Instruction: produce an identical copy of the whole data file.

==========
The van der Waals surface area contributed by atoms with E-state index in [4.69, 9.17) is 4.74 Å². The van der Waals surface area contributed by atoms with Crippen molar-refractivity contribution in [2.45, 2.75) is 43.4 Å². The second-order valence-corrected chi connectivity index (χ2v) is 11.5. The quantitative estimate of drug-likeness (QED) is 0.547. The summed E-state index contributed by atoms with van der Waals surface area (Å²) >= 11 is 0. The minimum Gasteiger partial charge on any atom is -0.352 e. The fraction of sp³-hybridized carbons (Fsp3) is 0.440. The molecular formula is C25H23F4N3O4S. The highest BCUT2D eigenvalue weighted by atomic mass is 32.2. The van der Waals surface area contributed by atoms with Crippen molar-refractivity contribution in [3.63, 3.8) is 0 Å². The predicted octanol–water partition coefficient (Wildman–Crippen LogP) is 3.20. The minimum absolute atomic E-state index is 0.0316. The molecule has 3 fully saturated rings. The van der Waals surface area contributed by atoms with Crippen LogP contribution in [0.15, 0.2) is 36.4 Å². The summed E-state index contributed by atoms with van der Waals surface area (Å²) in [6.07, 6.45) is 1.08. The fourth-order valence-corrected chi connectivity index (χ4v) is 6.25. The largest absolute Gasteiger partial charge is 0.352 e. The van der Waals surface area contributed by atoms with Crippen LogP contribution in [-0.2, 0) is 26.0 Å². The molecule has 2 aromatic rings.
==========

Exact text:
The van der Waals surface area contributed by atoms with E-state index in [4.69, 9.17) is 4.74 Å². The van der Waals surface area contributed by atoms with Crippen molar-refractivity contribution in [2.45, 2.75) is 43.4 Å². The second-order valence-corrected chi connectivity index (χ2v) is 11.5. The quantitative estimate of drug-likeness (QED) is 0.547. The summed E-state index contributed by atoms with van der Waals surface area (Å²) >= 11 is 0. The minimum Gasteiger partial charge on any atom is -0.352 e. The fraction of sp³-hybridized carbons (Fsp3) is 0.440. The molecular formula is C25H23F4N3O4S. The highest BCUT2D eigenvalue weighted by atomic mass is 32.2. The van der Waals surface area contributed by atoms with Crippen molar-refractivity contribution in [3.63, 3.8) is 0 Å². The predicted octanol–water partition coefficient (Wildman–Crippen LogP) is 3.20. The minimum absolute atomic E-state index is 0.0316. The molecule has 3 fully saturated rings. The van der Waals surface area contributed by atoms with Crippen LogP contribution in [0.15, 0.2) is 36.4 Å². The summed E-state index contributed by atoms with van der Waals surface area (Å²) in [6.07, 6.45) is 1.08. The fourth-order valence-corrected chi connectivity index (χ4v) is 6.25. The largest absolute Gasteiger partial charge is 0.352 e. The van der Waals surface area contributed by atoms with Crippen LogP contribution in [-0.2, 0) is 26.0 Å². The molecule has 2 aromatic rings.